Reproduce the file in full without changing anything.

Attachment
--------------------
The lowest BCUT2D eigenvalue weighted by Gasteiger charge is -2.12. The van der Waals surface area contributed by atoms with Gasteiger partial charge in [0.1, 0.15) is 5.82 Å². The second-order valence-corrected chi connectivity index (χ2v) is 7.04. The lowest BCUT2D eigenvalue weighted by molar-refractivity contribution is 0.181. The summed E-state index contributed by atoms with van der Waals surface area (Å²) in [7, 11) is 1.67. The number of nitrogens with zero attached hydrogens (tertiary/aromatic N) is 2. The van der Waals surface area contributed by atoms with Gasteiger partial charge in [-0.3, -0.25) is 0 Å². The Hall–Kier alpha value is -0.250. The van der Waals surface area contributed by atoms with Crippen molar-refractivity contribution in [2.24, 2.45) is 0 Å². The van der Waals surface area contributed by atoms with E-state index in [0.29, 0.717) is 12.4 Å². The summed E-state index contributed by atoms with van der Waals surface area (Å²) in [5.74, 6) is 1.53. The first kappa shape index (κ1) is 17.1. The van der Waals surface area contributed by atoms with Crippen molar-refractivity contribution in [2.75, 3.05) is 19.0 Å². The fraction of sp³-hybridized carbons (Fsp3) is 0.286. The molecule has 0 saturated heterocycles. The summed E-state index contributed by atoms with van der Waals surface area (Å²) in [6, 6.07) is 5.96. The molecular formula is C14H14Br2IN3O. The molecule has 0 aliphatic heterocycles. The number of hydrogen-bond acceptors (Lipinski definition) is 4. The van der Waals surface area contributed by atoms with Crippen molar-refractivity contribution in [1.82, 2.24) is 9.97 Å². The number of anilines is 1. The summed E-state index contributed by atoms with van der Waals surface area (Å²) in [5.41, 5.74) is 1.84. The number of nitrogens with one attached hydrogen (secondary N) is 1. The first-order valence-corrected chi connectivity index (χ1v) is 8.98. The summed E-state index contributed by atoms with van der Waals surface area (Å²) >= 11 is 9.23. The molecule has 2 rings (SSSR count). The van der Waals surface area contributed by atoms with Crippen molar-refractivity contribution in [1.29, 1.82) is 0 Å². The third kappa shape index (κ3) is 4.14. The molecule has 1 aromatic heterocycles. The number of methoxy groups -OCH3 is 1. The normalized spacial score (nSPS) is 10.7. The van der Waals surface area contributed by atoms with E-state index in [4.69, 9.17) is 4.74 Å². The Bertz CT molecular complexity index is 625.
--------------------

The lowest BCUT2D eigenvalue weighted by Gasteiger charge is -2.12. The van der Waals surface area contributed by atoms with Gasteiger partial charge in [0.1, 0.15) is 5.82 Å². The second-order valence-corrected chi connectivity index (χ2v) is 7.04. The lowest BCUT2D eigenvalue weighted by molar-refractivity contribution is 0.181. The summed E-state index contributed by atoms with van der Waals surface area (Å²) in [7, 11) is 1.67. The number of nitrogens with zero attached hydrogens (tertiary/aromatic N) is 2. The van der Waals surface area contributed by atoms with Gasteiger partial charge in [-0.3, -0.25) is 0 Å². The Hall–Kier alpha value is -0.250. The van der Waals surface area contributed by atoms with Crippen molar-refractivity contribution in [2.24, 2.45) is 0 Å². The van der Waals surface area contributed by atoms with E-state index in [0.29, 0.717) is 12.4 Å². The summed E-state index contributed by atoms with van der Waals surface area (Å²) in [5.74, 6) is 1.53. The first kappa shape index (κ1) is 17.1. The van der Waals surface area contributed by atoms with Crippen molar-refractivity contribution in [2.75, 3.05) is 19.0 Å². The fraction of sp³-hybridized carbons (Fsp3) is 0.286. The molecule has 0 saturated heterocycles. The summed E-state index contributed by atoms with van der Waals surface area (Å²) in [6, 6.07) is 5.96. The molecular formula is C14H14Br2IN3O. The molecule has 0 aliphatic heterocycles. The number of hydrogen-bond acceptors (Lipinski definition) is 4. The van der Waals surface area contributed by atoms with Crippen molar-refractivity contribution in [1.82, 2.24) is 9.97 Å². The number of anilines is 1. The summed E-state index contributed by atoms with van der Waals surface area (Å²) in [5.41, 5.74) is 1.84. The number of nitrogens with one attached hydrogen (secondary N) is 1. The first-order valence-corrected chi connectivity index (χ1v) is 8.98. The summed E-state index contributed by atoms with van der Waals surface area (Å²) >= 11 is 9.23. The molecule has 2 rings (SSSR count). The van der Waals surface area contributed by atoms with Crippen molar-refractivity contribution in [1.29, 1.82) is 0 Å². The third kappa shape index (κ3) is 4.14. The molecule has 1 aromatic heterocycles. The number of methoxy groups -OCH3 is 1. The normalized spacial score (nSPS) is 10.7. The van der Waals surface area contributed by atoms with E-state index in [4.69, 9.17) is 4.74 Å². The Bertz CT molecular complexity index is 625.